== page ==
Second Harvest kicks off campaign

YOUNGSTOWN – Eight-year-old Braxton Hollis is one of the many individuals helping to make a difference in the tri-county area by collecting food so others won’t go hungry.

Second Harvest Food Bank this week kicked off its 22nd annual Harvest for Hunger campaign. The monthlong food and fund drive helps the food bank stock up for summer months when donations traditionally decrease and children are home from school.

Mike Iberis, executive director of the food bank, said last year the food bank was able to distribute more than 9 million pounds of food, the most it has ever been able to provide throughout the tri-county area.

Hollis, a Howland Springs student and son of Matthew and Courtnie Hollis, has collected food items for the past two years.

“It’s nice to help people out and know you are making a difference in the world. I really enjoy doing this and wanted to do something,” he said.

Iberis said, “Braxton is the food bank’s newest friend. We are very impressed by what he was able to do. He shows that one person can make a difference. It means so much for us to see people like Braxton helping us. So if you think you can’t make a difference, just think of Braxton.”

When Braxton was on vacation last year watching the Food Network he told his parents he wanted to turn the garage into a place to collect food to help feed people in need. His parents said he would not let the idea go and even saved some of his vacation money to help do something when he got home.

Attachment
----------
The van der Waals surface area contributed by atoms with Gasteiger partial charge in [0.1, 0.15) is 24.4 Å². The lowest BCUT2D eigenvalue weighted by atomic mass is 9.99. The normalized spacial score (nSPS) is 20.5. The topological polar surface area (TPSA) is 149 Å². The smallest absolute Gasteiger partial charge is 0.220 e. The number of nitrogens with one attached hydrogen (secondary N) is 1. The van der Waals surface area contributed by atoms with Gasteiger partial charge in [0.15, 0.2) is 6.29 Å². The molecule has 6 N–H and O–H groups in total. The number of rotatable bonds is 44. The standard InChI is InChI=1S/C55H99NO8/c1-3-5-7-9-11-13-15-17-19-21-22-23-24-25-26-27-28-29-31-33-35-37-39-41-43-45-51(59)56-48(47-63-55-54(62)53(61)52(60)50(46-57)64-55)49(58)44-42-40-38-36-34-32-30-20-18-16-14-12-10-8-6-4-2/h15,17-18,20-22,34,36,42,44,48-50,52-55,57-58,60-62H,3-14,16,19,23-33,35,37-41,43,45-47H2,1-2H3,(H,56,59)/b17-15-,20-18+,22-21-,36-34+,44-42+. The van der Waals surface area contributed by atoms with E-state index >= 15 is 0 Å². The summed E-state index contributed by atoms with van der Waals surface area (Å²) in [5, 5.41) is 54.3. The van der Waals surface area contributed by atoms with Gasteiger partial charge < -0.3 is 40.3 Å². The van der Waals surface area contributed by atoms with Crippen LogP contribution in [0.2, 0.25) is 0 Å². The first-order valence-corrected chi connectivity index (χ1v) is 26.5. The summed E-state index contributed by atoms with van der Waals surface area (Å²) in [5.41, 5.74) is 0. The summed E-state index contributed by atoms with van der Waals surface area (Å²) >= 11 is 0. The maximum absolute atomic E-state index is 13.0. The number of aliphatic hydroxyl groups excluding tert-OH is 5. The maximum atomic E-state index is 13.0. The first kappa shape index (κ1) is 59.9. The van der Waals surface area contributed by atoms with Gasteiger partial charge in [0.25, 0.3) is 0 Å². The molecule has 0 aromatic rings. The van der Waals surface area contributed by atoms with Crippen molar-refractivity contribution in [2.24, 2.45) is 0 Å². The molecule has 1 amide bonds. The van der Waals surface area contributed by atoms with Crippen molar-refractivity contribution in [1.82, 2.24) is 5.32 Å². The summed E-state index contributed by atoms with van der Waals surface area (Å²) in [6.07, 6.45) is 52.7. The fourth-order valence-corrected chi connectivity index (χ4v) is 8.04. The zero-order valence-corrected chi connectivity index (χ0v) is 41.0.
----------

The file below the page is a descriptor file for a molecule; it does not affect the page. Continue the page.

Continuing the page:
Braxton learned of Second Harvest Food Bank where he could take the donations

In 2011 at age 6, Braxton began collecting food items at his family’s garage and collected 580 pounds of food from friends and neighbors. In 2012, he set a goal of 600 pounds and collected 840 pounds of items.

Rick Stevens, board president for the food bank, said last year more than $160,000 was raised and more than 41,000 pounds of food was collected in the 2012 campaign.

“That goes a long way to help meet the needs of the community so no one in the tri-county area goes hungry,” he said.

Officials said 50 food drives are planned for March. They said 15,000 people visit the more than 150 local food pantries each week in the tri-county area.

“This community is incredible. It seems like every time you ask for help the people of this community come together. They’re starting to see friends and neighbors more and more need help,” Iberis said.

Jeff Mitchell, regional manager of Giant Eagle, said the area stores take part the next month in Check Out Hunger where customers can donate items to the food bank. He said last year $63,000 was donated. Monetary donations and canned food donation may be made at Giant Eagle and Sparkle Market.

Iberis said 50 percent of the children attending schools in the tri-county areas are on free and reduced lunches because their families are at or below the poverty level.

Becky Miller, manager of resource development with the food bank said any group or individual interested in supporting the effort by conducting a food drive can call 330-792-5522, Ext. 11, or the website at